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Community News

  • OR heritage group to hear two special presentations Sept. 13

    The Oak Ridge Heritage and Preservation Association will hear two special presentations during its monthly meeting on Sept. 13.

    The meeting starts at 7 p.m. in Midtown Community Center.

    Jim Campbell, president of the East Tennessee Economic Council and Fellow of the University of Tennessee's Howard Baker Center for Public Policy, will present a preview of his portion of “Secret City in the Tennessee Hills: From Dogpatch to Nuclear Power,” a symposium at the National Archives at Atlanta.

  • Safety Fest coming to Oak Ridge Sept. 11-14

    Oak Ridge Business Safety Partnership’s inaugural Oak Ridge Safety Fest is planned for Sept. 11-14.

    Tennessee Technology Center at Harriman, Roane State Community College and New Hope Center will be the site of the various sessions.

  • Railway Museum to run its last dinner train for season Sept. 15

    Southern Appalachia Railway Museum’s schedule for September includes one-hour narrated excursions on Sept. 1 and Sept. 15.

    The one-hour narrated excursions depart at 11 a.m., 1 and 3 p.m. both Saturdays.

    During the ride, passengers will hear the story of the Manhattan Project, which was one of the most remarkable industrial achievements ever accomplished.

    Regular ticket prices are $13 for ages 3-12 and $17 for adults.

  • The Garden Gate: Nature’s getting ready for fall

    The hydrangea is one of the loveliest of summer flowers that linger on into fall.

    It flourishes in either full sun or part shade, and in borders or containers. This old-fashioned bloom has been making a come back in popularity and is again available in a range of cultivars.

    Native to woodlands in both North and South America and East Asia, hydrangeas include more than 80 species of evergreen and deciduous shrubs and vines. Probably the best known and one of the most popular examples is the hydrangea macrophyllas.

  • Look Back: A Little Something From Our Files From the Week of Aug. 29

    25 Years Ago
    Cee Bee Food Store in Rockwood was advertising the following: Castleberry Beef Stew, 89 cents for a 24-ounce can; boneless chuck roast for $1.39 a pound; half gallon of Kay’s ice cream for $1.79; a gallon of 4-percent milk for $1.89; a 2-pound loaf of Kerns bread for 89 cents; and smoked hams for $1.19 a pound. Every Tuesday, seniors 62 and older received a 7 percent discount.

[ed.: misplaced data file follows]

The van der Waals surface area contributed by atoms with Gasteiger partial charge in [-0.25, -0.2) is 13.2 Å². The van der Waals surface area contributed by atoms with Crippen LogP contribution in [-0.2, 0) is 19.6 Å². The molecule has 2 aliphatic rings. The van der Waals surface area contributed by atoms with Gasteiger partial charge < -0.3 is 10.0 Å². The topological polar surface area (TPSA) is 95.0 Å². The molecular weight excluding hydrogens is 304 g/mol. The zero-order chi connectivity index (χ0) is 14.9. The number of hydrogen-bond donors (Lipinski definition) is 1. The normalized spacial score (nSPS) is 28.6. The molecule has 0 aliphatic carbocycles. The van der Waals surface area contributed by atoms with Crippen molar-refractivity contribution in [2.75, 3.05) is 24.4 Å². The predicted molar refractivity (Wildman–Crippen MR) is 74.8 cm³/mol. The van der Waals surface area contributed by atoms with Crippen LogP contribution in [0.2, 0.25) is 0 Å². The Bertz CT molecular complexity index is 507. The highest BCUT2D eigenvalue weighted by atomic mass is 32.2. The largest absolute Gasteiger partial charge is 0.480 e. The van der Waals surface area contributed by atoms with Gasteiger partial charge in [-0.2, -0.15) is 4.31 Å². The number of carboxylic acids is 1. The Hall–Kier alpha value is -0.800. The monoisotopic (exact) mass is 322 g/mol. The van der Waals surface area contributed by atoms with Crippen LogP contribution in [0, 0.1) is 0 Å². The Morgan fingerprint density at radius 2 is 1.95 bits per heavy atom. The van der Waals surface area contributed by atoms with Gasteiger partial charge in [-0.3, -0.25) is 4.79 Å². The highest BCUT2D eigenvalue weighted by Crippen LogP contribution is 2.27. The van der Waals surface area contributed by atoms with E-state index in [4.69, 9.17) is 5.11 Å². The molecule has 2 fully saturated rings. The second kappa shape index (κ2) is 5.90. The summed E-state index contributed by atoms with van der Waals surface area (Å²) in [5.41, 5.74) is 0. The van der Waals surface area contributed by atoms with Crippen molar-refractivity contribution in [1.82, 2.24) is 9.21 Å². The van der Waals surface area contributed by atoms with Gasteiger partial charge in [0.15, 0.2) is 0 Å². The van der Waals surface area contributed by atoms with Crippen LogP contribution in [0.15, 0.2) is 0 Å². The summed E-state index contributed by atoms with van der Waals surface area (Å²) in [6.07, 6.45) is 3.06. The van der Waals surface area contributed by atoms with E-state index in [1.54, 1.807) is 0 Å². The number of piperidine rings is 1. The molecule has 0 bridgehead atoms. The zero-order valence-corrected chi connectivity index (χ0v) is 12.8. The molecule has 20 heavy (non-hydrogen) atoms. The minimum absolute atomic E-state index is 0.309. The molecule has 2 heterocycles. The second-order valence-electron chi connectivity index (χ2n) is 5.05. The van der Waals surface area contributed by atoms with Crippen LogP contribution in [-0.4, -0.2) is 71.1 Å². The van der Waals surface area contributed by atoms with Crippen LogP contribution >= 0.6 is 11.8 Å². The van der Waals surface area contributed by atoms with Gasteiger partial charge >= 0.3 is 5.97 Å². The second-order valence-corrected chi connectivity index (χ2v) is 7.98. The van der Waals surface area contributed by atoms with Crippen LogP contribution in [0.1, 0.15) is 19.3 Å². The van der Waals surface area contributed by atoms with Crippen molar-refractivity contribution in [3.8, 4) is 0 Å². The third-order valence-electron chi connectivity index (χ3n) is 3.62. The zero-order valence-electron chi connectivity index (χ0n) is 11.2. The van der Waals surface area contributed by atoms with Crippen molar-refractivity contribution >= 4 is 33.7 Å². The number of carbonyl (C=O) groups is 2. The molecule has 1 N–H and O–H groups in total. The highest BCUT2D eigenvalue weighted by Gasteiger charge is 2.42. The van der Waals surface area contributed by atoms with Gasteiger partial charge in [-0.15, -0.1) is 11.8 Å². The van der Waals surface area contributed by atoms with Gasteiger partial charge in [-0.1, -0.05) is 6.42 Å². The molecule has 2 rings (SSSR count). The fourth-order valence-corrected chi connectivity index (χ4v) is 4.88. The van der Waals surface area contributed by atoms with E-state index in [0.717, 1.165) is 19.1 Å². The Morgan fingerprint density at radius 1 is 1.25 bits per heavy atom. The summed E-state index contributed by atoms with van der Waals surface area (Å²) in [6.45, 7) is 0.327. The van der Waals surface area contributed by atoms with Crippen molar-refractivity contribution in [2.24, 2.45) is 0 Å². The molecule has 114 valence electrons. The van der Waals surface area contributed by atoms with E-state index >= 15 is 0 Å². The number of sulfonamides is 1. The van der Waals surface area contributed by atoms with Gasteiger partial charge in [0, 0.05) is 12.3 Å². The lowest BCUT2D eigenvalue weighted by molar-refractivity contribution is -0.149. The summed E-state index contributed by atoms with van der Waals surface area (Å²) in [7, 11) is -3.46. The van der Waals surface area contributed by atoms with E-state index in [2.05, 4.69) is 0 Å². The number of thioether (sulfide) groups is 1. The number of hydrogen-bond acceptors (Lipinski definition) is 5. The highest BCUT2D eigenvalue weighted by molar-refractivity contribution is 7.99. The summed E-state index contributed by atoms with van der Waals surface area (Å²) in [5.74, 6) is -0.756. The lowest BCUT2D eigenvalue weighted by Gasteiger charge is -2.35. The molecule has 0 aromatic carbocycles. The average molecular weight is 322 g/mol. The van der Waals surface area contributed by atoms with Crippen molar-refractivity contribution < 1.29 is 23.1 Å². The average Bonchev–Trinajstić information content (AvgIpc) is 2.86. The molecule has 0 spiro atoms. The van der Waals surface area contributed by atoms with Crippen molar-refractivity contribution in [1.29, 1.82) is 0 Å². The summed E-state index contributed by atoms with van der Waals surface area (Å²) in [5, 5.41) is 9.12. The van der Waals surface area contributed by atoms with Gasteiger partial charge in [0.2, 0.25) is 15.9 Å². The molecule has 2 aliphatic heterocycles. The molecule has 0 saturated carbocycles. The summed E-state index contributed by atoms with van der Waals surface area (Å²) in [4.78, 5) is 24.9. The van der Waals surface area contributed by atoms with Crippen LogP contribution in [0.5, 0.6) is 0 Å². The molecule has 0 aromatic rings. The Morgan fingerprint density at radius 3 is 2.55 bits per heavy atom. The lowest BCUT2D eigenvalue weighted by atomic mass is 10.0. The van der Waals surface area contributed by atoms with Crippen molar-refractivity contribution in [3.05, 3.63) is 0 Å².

10 Years Ago

  • Time for Music and Melons at Harriman Riverfront Park

    The annual Music and Melons celebration, presented by Babahatchie Community Band and Harriman Lions Club, will start at 3 p.m. Aug. 26 at Harriman Riverfront Park.

    Harriman Lions Club members will slice and distribute free slices of cold watermelon against a backdrop of Americana-defining music performed in Sunday afternoon concert style by the Babahatchie Community Band.

    Concert admission and watermelon are free.

  • Look Back: A Little Something From Our Files From the Week of Aug. 22

    25 Years Ago
    A fixture in the Kingston community, Bronce Franklin Johnson died at the age of 84. A Kingston attorney, he had also served as an assistant state attorney general for 12 years and was a Washington staff member of the late U.S. Rep. Howard Baker Sr. He was recognized for his knowledge of the political arena and was relied on by many for background information in all manner of community developments.

    10 Years Ago

  • Roane Choral at Women’s Basketball Hall of Fame

    Roane Choral Society ensemble members who performed for the Women's Basketball Hall of Fame induction ceremony  include, front row from left, Nancy Beth Gerberding, Margie Wadlington, Ranell Lane, Peggy Sheppard, Joy McGarvey; middle row, Sandra Augustus, Marilyn Gaffin, Joy Goldberg, Terry Carlyle, Ken McGarvey, Georgette Boozer, Eugene Hattaway, Karon Oliver; and back row, Emilee Richardson, Bruce Pharis, George Wadlington, Beth Hattaway and Jennifer Gibson.

  • Beginning square dance classes set to start in September

    Three Rivers Ramblers Square Dance Club will have classes for beginning square dancers at 7 p.m. each Monday starting Sept. 10.

    The classes will be in the Harriman American Legion Building. The first class is free; subsequent classes will be $4 per person.

    “All ages can square dance,” said Connie Williams, Three Rivers Ramblers secretary.

  • DVD aims to help kids with stuttering issues

    Children who stutter have a lot to say, and friends can show them how in “Stuttering: For Kids By Kids,” a DVD starring real children who stutter, available at most public libraries.

    Public libraries in Oliver Springs and Rockwood have agreed to shelve the DVD for their patrons. Call the Oliver Springs library at 435-2509 or the Rockwood library at 354-1281 to check availability.